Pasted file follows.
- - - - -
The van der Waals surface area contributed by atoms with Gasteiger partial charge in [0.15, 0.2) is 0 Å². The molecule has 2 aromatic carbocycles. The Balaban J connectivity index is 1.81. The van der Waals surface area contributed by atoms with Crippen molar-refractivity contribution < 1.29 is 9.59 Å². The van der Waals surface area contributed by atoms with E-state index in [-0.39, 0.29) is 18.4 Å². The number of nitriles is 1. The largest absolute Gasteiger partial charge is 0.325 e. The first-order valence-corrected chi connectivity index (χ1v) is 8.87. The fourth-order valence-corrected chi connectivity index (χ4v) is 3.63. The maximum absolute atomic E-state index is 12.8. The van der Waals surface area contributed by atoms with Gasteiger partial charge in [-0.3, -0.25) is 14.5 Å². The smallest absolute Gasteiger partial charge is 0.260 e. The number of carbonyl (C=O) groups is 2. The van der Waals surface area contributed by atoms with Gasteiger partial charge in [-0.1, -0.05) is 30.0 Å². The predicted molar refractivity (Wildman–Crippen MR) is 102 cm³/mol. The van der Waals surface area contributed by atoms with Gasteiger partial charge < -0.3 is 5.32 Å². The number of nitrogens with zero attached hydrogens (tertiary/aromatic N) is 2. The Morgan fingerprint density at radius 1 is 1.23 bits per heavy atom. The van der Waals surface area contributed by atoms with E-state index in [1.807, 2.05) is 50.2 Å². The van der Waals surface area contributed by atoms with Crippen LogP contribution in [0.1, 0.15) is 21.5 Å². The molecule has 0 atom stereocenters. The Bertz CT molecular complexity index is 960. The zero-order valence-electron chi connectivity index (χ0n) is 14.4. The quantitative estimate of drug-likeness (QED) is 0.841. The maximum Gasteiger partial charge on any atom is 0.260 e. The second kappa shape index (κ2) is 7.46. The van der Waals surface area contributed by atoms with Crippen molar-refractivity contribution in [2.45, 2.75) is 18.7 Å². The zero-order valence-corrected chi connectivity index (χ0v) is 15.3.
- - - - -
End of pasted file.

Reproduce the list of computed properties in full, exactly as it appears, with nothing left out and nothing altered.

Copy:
The van der Waals surface area contributed by atoms with Gasteiger partial charge in [0.15, 0.2) is 0 Å². The molecule has 2 aromatic carbocycles. The Balaban J connectivity index is 1.81. The van der Waals surface area contributed by atoms with Crippen molar-refractivity contribution < 1.29 is 9.59 Å². The van der Waals surface area contributed by atoms with E-state index in [-0.39, 0.29) is 18.4 Å². The number of nitriles is 1. The largest absolute Gasteiger partial charge is 0.325 e. The first-order valence-corrected chi connectivity index (χ1v) is 8.87. The fourth-order valence-corrected chi connectivity index (χ4v) is 3.63. The maximum absolute atomic E-state index is 12.8. The van der Waals surface area contributed by atoms with Gasteiger partial charge in [-0.3, -0.25) is 14.5 Å². The smallest absolute Gasteiger partial charge is 0.260 e. The number of carbonyl (C=O) groups is 2. The van der Waals surface area contributed by atoms with Gasteiger partial charge in [-0.1, -0.05) is 30.0 Å². The predicted molar refractivity (Wildman–Crippen MR) is 102 cm³/mol. The van der Waals surface area contributed by atoms with Gasteiger partial charge < -0.3 is 5.32 Å². The number of nitrogens with zero attached hydrogens (tertiary/aromatic N) is 2. The Morgan fingerprint density at radius 1 is 1.23 bits per heavy atom. The van der Waals surface area contributed by atoms with E-state index in [1.807, 2.05) is 50.2 Å². The van der Waals surface area contributed by atoms with Crippen LogP contribution in [0.1, 0.15) is 21.5 Å². The molecule has 0 atom stereocenters. The Bertz CT molecular complexity index is 960. The zero-order valence-electron chi connectivity index (χ0n) is 14.4. The quantitative estimate of drug-likeness (QED) is 0.841. The maximum Gasteiger partial charge on any atom is 0.260 e. The second kappa shape index (κ2) is 7.46. The van der Waals surface area contributed by atoms with Crippen molar-refractivity contribution in [2.45, 2.75) is 18.7 Å². The zero-order valence-corrected chi connectivity index (χ0v) is 15.3.